Do Pop Up Tents Come With Pegs?

Man opening pop up tent. Do pop up tents come with pegs

Pop up tents erect instantly. They are a free standing tent – they don’t need to be pegged down to create a structure. Pegging a pop up tent down is essential if you want to avoid your tent blowing away under even a gentle breeze. So pop up tents do come with pegs. What’s more, it is important that you use the pegs too.

My husband and I love to travel and to camp. We visit numerous National Parks a year from Glacier National Park in Western Montana down to The Grand Canyon in Arizona. Every time we seek out a National Park or BLM land. For speed, we tent camp using a popup tent.

A popup tent is a fast and easy way to put up a temporary shelter around our explorations. They can be aggravating, and if we do not properly stake it down, the tent will blow away or collapse. There are a couple of things we do to ensure our family’s fun does not get ruined.

What is a Pop up Tent?

A popup tent is extremely lightweight and the ideal tent camp for backpackers. It adds little weight to your back, and a single person can put it up within a matter of minutes.

Nowadays there are pop up tents available for 4 or more people. They are ideal for those just stopping for a single night. We can put the tent up in minutes and take it down without a problem.

We use a tent made for four people to provide space for our queen-sized air mattress and any items we want to store in a tent. I am small at only five feet tall and weighing only slightly more than one hundred pounds, and I can carry and pitch our tent myself.

How to you pitch a Pop up tent?

Man releasing a pop up tent

Pitching a popup tent is very easy to do. In fact, pop up tents almost explode into life as soon as you remove the restraints. That is really one of the problems with pop up tents – it’s so easy that you forget to do some basic preparation.

Note: The instant tent setup is the main factor that defines a pop up versus an instant tent. Instant tents still need a small amount of manual intervention before they are ready for use.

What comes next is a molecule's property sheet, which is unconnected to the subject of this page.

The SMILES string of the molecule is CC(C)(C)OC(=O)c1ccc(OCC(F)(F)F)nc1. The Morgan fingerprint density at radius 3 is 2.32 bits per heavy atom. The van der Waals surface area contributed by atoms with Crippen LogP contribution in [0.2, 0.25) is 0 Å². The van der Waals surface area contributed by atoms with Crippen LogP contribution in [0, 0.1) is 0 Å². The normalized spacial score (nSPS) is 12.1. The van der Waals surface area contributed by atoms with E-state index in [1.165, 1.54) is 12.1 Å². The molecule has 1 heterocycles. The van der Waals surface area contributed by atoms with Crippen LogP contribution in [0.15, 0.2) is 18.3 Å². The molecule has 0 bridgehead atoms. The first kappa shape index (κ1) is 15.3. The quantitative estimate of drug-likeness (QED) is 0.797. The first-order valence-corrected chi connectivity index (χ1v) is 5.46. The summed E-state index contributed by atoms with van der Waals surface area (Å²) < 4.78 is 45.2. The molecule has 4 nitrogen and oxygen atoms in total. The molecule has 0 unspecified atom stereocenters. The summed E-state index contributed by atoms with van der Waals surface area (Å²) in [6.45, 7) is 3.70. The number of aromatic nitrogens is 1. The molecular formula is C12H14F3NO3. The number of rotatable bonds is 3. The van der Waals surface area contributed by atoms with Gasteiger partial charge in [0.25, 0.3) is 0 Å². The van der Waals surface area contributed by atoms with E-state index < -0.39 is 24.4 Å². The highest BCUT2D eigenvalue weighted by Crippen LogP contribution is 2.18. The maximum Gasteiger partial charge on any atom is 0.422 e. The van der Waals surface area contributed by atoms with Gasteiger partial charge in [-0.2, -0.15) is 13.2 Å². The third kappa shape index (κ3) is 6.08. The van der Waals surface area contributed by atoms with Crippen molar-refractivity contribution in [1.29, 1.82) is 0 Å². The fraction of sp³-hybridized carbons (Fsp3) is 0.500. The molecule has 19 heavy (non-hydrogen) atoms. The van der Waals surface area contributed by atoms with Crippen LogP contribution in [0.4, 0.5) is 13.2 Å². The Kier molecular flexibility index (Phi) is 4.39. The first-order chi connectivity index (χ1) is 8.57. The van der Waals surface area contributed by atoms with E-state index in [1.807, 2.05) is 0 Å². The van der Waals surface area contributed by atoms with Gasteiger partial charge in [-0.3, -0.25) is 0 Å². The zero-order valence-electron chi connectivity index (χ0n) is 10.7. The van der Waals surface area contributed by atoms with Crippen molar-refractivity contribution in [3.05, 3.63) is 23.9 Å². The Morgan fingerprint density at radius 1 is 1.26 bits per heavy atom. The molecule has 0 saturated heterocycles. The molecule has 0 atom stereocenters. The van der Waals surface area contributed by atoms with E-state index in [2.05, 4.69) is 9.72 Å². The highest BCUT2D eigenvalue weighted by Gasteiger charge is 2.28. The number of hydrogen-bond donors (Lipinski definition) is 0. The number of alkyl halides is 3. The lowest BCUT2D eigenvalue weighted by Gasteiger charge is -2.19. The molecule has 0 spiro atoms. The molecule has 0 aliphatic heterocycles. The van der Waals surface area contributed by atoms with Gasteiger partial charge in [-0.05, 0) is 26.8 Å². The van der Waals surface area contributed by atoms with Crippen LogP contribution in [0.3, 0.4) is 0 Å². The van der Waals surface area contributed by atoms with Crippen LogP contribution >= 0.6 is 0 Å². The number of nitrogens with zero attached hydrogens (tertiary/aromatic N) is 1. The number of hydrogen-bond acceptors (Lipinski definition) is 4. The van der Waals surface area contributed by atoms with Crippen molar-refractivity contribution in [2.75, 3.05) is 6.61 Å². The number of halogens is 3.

There are several things, you need to do before and while you put up your tent.

1. Find a level Spot of Ground

I love to camp on top of mountains for the view, but finding a good and level spot is often difficult. We do not want to camp too close to the edge of a cliff for obvious reasons, and having some trees around can help break any wind that comes up any ridges. Finding that perfect spot takes time, so we start looking before we plan to stop for that best spot.

2. Remove any rocks and debris

Don’t underestimate that small pointed rock. It will put a hole in the bottom of your tent. Most types of popup tents are polyester or nylon to make them lightweight, and while very durable against wind and rain, they do not hold up to very sharp rocks. Clear the ground of rocks, sticks, spiky plants, and anything that might damage your tent.

3. Lay out tent equipment

To make set up go easier, as you unpack your tent layout, everything that comes with the tent slightly away from your chosen campsite. We do this to make it easier to assemble quickly and to prevent losing parts of our tent as we assemble like my tent pegs.

4. Pull Restraining Bands

A Popup tent comes with restraining bands to hold the tent tightly together during transport and storage, by removing these bands, your tent will “pop” or fold open. Face your tent in the direction you choose for the door. It is also advisable to face the doorway of your tent downhill in case of rain.

5. Use Tent Stakes

I am good at adding tent stakes to the ground except when the ground is very firm or unusually rocky. I often carry extra stakes just in case I bend or break one. We start by staking the tent at the corners at forty-five-degree angles towards my tent, so it does not blow around in the wind.

6. Adjust Ropes

Guy ropes may cross your tent, so you should stake those down and adjust the amount of slack out of each rope. You will want any tent ropes to be very tight.

7. Double-check your tent

Once the tent is upright, make sure no pegs are lost and that nothing sliced your tent as it was assembled. We often find at least one sharp rock we missed trying to go through our tent bottom. Adjust as you need and start camping.

Taking Down a Pop Up Tent

Taking Down a tent when you are through is a little more complicated depending on the brand of tent. We recommend taking it slowly and make sure it is ultimately small enough to fit back in the carrying bag.

Do pop up tents have guy ropes?

Some types of popup tents have guide ropes for preventing the tent from blowing away. They are more common in regular tents, but extra stability and stability come from having them, and I often put up my own when the wind is up. I make my own using a regular water-resistant rope.

Are pop up tents any good?

Popup tents are excellent ways to enjoy quick, easy camping. I use them for backpacking as they are lightweight, and I don’t plan to use them for more couple of days at a time. The quality varies between different brands and areas.